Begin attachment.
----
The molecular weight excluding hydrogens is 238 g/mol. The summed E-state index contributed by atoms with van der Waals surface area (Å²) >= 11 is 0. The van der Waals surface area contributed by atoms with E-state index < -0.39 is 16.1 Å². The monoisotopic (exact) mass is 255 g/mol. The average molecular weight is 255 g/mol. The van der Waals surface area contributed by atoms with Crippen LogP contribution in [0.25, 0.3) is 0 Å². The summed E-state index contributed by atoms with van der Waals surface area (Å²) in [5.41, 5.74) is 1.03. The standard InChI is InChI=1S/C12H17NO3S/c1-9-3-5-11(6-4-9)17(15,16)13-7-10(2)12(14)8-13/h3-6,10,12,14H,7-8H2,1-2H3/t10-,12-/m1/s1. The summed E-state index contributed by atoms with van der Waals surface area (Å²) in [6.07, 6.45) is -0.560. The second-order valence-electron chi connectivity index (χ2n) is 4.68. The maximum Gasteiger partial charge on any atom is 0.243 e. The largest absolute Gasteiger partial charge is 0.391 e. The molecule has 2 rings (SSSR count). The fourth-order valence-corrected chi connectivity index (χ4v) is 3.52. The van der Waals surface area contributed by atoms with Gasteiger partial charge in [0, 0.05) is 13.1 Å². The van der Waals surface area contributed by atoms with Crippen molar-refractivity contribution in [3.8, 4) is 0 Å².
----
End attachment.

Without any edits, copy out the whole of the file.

The molecular weight excluding hydrogens is 238 g/mol. The summed E-state index contributed by atoms with van der Waals surface area (Å²) >= 11 is 0. The van der Waals surface area contributed by atoms with E-state index < -0.39 is 16.1 Å². The monoisotopic (exact) mass is 255 g/mol. The average molecular weight is 255 g/mol. The van der Waals surface area contributed by atoms with Crippen LogP contribution in [0.25, 0.3) is 0 Å². The summed E-state index contributed by atoms with van der Waals surface area (Å²) in [5.41, 5.74) is 1.03. The standard InChI is InChI=1S/C12H17NO3S/c1-9-3-5-11(6-4-9)17(15,16)13-7-10(2)12(14)8-13/h3-6,10,12,14H,7-8H2,1-2H3/t10-,12-/m1/s1. The summed E-state index contributed by atoms with van der Waals surface area (Å²) in [6.07, 6.45) is -0.560. The second-order valence-electron chi connectivity index (χ2n) is 4.68. The maximum Gasteiger partial charge on any atom is 0.243 e. The largest absolute Gasteiger partial charge is 0.391 e. The molecule has 2 rings (SSSR count). The fourth-order valence-corrected chi connectivity index (χ4v) is 3.52. The van der Waals surface area contributed by atoms with Gasteiger partial charge in [0, 0.05) is 13.1 Å². The van der Waals surface area contributed by atoms with Crippen molar-refractivity contribution in [3.8, 4) is 0 Å².